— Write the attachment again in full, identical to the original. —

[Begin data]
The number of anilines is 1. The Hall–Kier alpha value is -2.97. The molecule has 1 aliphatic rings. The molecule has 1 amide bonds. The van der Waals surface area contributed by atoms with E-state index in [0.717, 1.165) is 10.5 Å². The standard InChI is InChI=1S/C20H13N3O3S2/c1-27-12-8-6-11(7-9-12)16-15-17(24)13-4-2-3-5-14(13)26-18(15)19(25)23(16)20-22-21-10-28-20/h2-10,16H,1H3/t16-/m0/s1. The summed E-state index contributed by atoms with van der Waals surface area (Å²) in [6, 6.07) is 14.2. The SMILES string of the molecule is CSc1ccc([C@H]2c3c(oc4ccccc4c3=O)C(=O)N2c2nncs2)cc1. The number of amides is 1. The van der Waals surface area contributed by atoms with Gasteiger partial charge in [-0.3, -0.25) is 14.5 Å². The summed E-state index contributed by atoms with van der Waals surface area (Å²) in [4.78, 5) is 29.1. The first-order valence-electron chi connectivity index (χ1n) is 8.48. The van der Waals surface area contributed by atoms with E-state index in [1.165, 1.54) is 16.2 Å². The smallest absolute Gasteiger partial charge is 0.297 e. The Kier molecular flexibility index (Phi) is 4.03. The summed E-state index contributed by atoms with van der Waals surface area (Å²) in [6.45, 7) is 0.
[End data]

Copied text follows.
The number of anilines is 1. The Hall–Kier alpha value is -2.97. The molecule has 1 aliphatic rings. The molecule has 1 amide bonds. The van der Waals surface area contributed by atoms with E-state index in [0.717, 1.165) is 10.5 Å². The standard InChI is InChI=1S/C20H13N3O3S2/c1-27-12-8-6-11(7-9-12)16-15-17(24)13-4-2-3-5-14(13)26-18(15)19(25)23(16)20-22-21-10-28-20/h2-10,16H,1H3/t16-/m0/s1. The summed E-state index contributed by atoms with van der Waals surface area (Å²) in [6, 6.07) is 14.2. The SMILES string of the molecule is CSc1ccc([C@H]2c3c(oc4ccccc4c3=O)C(=O)N2c2nncs2)cc1. The number of amides is 1. The van der Waals surface area contributed by atoms with Gasteiger partial charge in [-0.3, -0.25) is 14.5 Å². The summed E-state index contributed by atoms with van der Waals surface area (Å²) in [4.78, 5) is 29.1. The first-order valence-electron chi connectivity index (χ1n) is 8.48. The van der Waals surface area contributed by atoms with E-state index in [1.165, 1.54) is 16.2 Å². The smallest absolute Gasteiger partial charge is 0.297 e. The Kier molecular flexibility index (Phi) is 4.03. The summed E-state index contributed by atoms with van der Waals surface area (Å²) in [6.45, 7) is 0.